Seven years after convicted murderer Wesley Spratt started preaching in the chapel of his maximum-security prison, Warden James Weeden made a new rule: Prisoners couldn't preach.
Weeden said the preaching compromised prison security: "People behind a pulpit are in a position of power. … And people behind a pulpit, of all faiths, have abused that power." Spratt sued Weeden for violating his religious freedom, and the American Civil Liberties Union helped him win the case this summer.
Mark Earley, president of Prison Fellowship, told WoW he disagrees with Weeden: "It's important not only to have volunteers coming in from the outside to lead inmates, but it's also important to have leaders who are inmates." These inmates may not have official titles (he notes that Spratt does not), but "they lead by their life example and their love for the other inmates."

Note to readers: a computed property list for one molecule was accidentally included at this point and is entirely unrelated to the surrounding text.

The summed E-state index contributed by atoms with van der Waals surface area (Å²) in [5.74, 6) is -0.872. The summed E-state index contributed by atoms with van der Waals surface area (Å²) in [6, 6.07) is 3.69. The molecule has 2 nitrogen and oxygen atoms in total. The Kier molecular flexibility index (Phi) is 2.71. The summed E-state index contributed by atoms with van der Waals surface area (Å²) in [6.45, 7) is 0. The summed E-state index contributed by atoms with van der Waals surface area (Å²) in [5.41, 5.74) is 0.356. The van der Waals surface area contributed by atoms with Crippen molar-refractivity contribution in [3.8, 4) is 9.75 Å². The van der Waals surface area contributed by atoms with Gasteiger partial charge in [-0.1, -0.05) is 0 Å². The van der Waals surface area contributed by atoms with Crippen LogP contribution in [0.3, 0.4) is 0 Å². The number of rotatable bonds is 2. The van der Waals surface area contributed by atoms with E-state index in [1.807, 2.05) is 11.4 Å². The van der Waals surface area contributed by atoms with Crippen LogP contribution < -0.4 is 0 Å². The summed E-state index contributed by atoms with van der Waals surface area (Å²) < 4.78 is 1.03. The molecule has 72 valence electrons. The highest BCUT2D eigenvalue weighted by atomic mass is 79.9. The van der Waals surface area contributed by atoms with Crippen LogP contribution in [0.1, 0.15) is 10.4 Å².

Rev. James Turnipseed leads the chapel services and said that Spratt is the most zealous inmate he has ever met. But Michael Naylor, the victim's brother and a former prison guard, is cynical about Spratt's sincerity: "Everyone finds God in prison. They seem to lose it as soon as they walk out the door." (In 2019, Spratt will be eligible for parole.)
Earley said some conversions are sincere. Prison Fellowship's InnerChange Freedom Initiative includes a 6-12 month aftercare program that provides mentoring and requires ex-inmates to work and attend church to qualify for graduation. A University of Pennsylvania study found evidence of change: Inmates who graduated from IFI had an 8% recidivism rate compared to a 20% recidivism rate in a similar group.
Earley said every place has natural leaders. In prison, there can be leaders of violence, "or there can be leaders for Jesus who serve, care and love the other inmates." Earley said he would encourage Spratt to "let his life demonstrate the love of Jesus."